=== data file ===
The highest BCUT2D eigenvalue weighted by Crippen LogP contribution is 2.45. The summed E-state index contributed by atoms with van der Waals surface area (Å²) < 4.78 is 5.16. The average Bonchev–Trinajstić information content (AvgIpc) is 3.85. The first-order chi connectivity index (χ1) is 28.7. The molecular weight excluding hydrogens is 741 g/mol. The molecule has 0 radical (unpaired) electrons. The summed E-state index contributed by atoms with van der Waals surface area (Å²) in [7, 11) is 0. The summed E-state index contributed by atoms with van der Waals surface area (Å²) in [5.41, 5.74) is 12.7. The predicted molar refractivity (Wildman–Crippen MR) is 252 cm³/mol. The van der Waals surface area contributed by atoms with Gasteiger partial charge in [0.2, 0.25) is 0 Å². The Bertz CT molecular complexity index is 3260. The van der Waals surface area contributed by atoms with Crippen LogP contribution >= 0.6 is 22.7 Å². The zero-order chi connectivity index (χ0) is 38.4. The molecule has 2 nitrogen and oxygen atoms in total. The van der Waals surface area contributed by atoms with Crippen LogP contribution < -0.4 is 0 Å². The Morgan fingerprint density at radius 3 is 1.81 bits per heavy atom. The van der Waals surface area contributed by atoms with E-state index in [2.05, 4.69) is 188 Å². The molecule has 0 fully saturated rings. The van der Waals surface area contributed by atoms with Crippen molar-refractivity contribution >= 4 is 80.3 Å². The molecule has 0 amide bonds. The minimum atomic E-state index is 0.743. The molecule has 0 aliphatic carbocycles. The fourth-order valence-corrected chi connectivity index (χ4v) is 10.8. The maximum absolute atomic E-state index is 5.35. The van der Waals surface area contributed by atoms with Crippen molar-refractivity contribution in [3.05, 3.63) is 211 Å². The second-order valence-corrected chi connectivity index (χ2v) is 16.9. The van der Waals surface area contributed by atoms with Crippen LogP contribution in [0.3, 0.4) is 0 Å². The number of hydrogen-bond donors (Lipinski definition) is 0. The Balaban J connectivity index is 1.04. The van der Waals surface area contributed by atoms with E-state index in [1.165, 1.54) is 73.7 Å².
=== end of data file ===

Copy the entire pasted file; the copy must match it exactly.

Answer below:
The highest BCUT2D eigenvalue weighted by Crippen LogP contribution is 2.45. The summed E-state index contributed by atoms with van der Waals surface area (Å²) < 4.78 is 5.16. The average Bonchev–Trinajstić information content (AvgIpc) is 3.85. The first-order chi connectivity index (χ1) is 28.7. The molecular weight excluding hydrogens is 741 g/mol. The molecule has 0 radical (unpaired) electrons. The summed E-state index contributed by atoms with van der Waals surface area (Å²) in [7, 11) is 0. The summed E-state index contributed by atoms with van der Waals surface area (Å²) in [5.41, 5.74) is 12.7. The predicted molar refractivity (Wildman–Crippen MR) is 252 cm³/mol. The van der Waals surface area contributed by atoms with Gasteiger partial charge in [0.2, 0.25) is 0 Å². The Bertz CT molecular complexity index is 3260. The van der Waals surface area contributed by atoms with Crippen LogP contribution >= 0.6 is 22.7 Å². The zero-order chi connectivity index (χ0) is 38.4. The molecule has 2 nitrogen and oxygen atoms in total. The van der Waals surface area contributed by atoms with Crippen LogP contribution < -0.4 is 0 Å². The Morgan fingerprint density at radius 3 is 1.81 bits per heavy atom. The van der Waals surface area contributed by atoms with E-state index in [2.05, 4.69) is 188 Å². The molecule has 0 fully saturated rings. The van der Waals surface area contributed by atoms with Crippen molar-refractivity contribution >= 4 is 80.3 Å². The molecule has 0 amide bonds. The minimum atomic E-state index is 0.743. The molecule has 0 aliphatic carbocycles. The fourth-order valence-corrected chi connectivity index (χ4v) is 10.8. The maximum absolute atomic E-state index is 5.35. The van der Waals surface area contributed by atoms with Crippen molar-refractivity contribution in [3.05, 3.63) is 211 Å². The second-order valence-corrected chi connectivity index (χ2v) is 16.9. The van der Waals surface area contributed by atoms with Crippen LogP contribution in [0.3, 0.4) is 0 Å². The number of hydrogen-bond donors (Lipinski definition) is 0. The Balaban J connectivity index is 1.04. The van der Waals surface area contributed by atoms with E-state index in [1.165, 1.54) is 73.7 Å².